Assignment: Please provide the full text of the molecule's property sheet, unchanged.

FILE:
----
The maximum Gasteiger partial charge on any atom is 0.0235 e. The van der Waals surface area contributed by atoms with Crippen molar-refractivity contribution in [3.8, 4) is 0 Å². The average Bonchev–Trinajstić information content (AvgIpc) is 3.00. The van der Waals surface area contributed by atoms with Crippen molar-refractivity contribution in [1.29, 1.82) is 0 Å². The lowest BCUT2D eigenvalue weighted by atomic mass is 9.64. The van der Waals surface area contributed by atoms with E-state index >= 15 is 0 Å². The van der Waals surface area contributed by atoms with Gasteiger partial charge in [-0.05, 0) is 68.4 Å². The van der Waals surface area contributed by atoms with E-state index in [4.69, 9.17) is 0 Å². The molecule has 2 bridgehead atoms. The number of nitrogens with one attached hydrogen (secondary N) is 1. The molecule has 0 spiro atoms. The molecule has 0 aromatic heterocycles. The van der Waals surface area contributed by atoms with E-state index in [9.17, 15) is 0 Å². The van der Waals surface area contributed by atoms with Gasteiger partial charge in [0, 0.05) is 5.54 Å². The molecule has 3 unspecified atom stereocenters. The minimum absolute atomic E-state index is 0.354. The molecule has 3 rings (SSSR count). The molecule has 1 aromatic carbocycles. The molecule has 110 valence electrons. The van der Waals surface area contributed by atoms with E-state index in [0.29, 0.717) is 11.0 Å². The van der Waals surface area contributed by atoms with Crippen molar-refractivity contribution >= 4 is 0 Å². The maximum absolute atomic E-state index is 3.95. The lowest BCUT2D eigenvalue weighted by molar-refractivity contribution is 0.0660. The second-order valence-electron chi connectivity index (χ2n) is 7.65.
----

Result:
The maximum Gasteiger partial charge on any atom is 0.0235 e. The van der Waals surface area contributed by atoms with Crippen molar-refractivity contribution in [3.8, 4) is 0 Å². The average Bonchev–Trinajstić information content (AvgIpc) is 3.00. The van der Waals surface area contributed by atoms with Crippen molar-refractivity contribution in [1.29, 1.82) is 0 Å². The lowest BCUT2D eigenvalue weighted by atomic mass is 9.64. The van der Waals surface area contributed by atoms with E-state index >= 15 is 0 Å². The van der Waals surface area contributed by atoms with Gasteiger partial charge in [-0.05, 0) is 68.4 Å². The van der Waals surface area contributed by atoms with E-state index in [4.69, 9.17) is 0 Å². The molecule has 2 bridgehead atoms. The number of nitrogens with one attached hydrogen (secondary N) is 1. The molecule has 0 spiro atoms. The molecule has 0 aromatic heterocycles. The van der Waals surface area contributed by atoms with E-state index in [9.17, 15) is 0 Å². The van der Waals surface area contributed by atoms with Gasteiger partial charge in [0, 0.05) is 5.54 Å². The molecule has 3 unspecified atom stereocenters. The minimum absolute atomic E-state index is 0.354. The molecule has 3 rings (SSSR count). The molecule has 1 aromatic carbocycles. The molecule has 110 valence electrons. The van der Waals surface area contributed by atoms with E-state index in [0.29, 0.717) is 11.0 Å². The van der Waals surface area contributed by atoms with Crippen molar-refractivity contribution >= 4 is 0 Å². The maximum absolute atomic E-state index is 3.95. The lowest BCUT2D eigenvalue weighted by molar-refractivity contribution is 0.0660. The second-order valence-electron chi connectivity index (χ2n) is 7.65.